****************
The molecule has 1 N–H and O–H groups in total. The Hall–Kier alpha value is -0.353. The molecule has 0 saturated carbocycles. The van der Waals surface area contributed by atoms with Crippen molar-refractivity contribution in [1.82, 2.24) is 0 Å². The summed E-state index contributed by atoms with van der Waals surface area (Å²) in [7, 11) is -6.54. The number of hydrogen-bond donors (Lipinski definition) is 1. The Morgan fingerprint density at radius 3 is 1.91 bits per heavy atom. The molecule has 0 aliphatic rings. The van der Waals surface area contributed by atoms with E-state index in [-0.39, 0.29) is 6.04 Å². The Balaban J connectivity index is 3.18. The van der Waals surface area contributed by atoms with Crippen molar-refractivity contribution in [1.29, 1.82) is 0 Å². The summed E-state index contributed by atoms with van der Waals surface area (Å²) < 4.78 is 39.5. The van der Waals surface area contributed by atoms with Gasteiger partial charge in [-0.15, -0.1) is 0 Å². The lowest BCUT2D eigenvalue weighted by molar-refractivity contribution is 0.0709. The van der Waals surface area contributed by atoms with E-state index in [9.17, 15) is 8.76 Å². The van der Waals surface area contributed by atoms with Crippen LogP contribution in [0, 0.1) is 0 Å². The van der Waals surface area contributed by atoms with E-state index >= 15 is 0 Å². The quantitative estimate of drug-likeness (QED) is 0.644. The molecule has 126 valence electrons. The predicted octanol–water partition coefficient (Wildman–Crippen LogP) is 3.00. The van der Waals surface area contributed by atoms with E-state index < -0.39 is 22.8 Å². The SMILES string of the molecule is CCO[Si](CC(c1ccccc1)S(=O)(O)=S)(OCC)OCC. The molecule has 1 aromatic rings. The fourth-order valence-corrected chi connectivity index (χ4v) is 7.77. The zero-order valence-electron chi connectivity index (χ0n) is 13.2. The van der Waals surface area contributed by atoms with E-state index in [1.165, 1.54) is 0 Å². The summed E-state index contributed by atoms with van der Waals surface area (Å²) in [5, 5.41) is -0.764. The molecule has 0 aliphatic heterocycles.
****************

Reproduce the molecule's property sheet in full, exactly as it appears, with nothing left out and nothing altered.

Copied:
The molecule has 1 N–H and O–H groups in total. The Hall–Kier alpha value is -0.353. The molecule has 0 saturated carbocycles. The van der Waals surface area contributed by atoms with Crippen molar-refractivity contribution in [1.82, 2.24) is 0 Å². The summed E-state index contributed by atoms with van der Waals surface area (Å²) in [7, 11) is -6.54. The number of hydrogen-bond donors (Lipinski definition) is 1. The Morgan fingerprint density at radius 3 is 1.91 bits per heavy atom. The molecule has 0 aliphatic rings. The van der Waals surface area contributed by atoms with E-state index in [-0.39, 0.29) is 6.04 Å². The Balaban J connectivity index is 3.18. The van der Waals surface area contributed by atoms with Crippen molar-refractivity contribution in [1.29, 1.82) is 0 Å². The summed E-state index contributed by atoms with van der Waals surface area (Å²) < 4.78 is 39.5. The van der Waals surface area contributed by atoms with Gasteiger partial charge in [-0.15, -0.1) is 0 Å². The lowest BCUT2D eigenvalue weighted by molar-refractivity contribution is 0.0709. The van der Waals surface area contributed by atoms with E-state index in [9.17, 15) is 8.76 Å². The van der Waals surface area contributed by atoms with Crippen LogP contribution in [0, 0.1) is 0 Å². The van der Waals surface area contributed by atoms with E-state index >= 15 is 0 Å². The quantitative estimate of drug-likeness (QED) is 0.644. The molecule has 126 valence electrons. The predicted octanol–water partition coefficient (Wildman–Crippen LogP) is 3.00. The van der Waals surface area contributed by atoms with E-state index < -0.39 is 22.8 Å². The SMILES string of the molecule is CCO[Si](CC(c1ccccc1)S(=O)(O)=S)(OCC)OCC. The molecule has 1 aromatic rings. The fourth-order valence-corrected chi connectivity index (χ4v) is 7.77. The zero-order valence-electron chi connectivity index (χ0n) is 13.2. The van der Waals surface area contributed by atoms with E-state index in [1.165, 1.54) is 0 Å². The summed E-state index contributed by atoms with van der Waals surface area (Å²) in [5, 5.41) is -0.764. The molecule has 0 aliphatic heterocycles.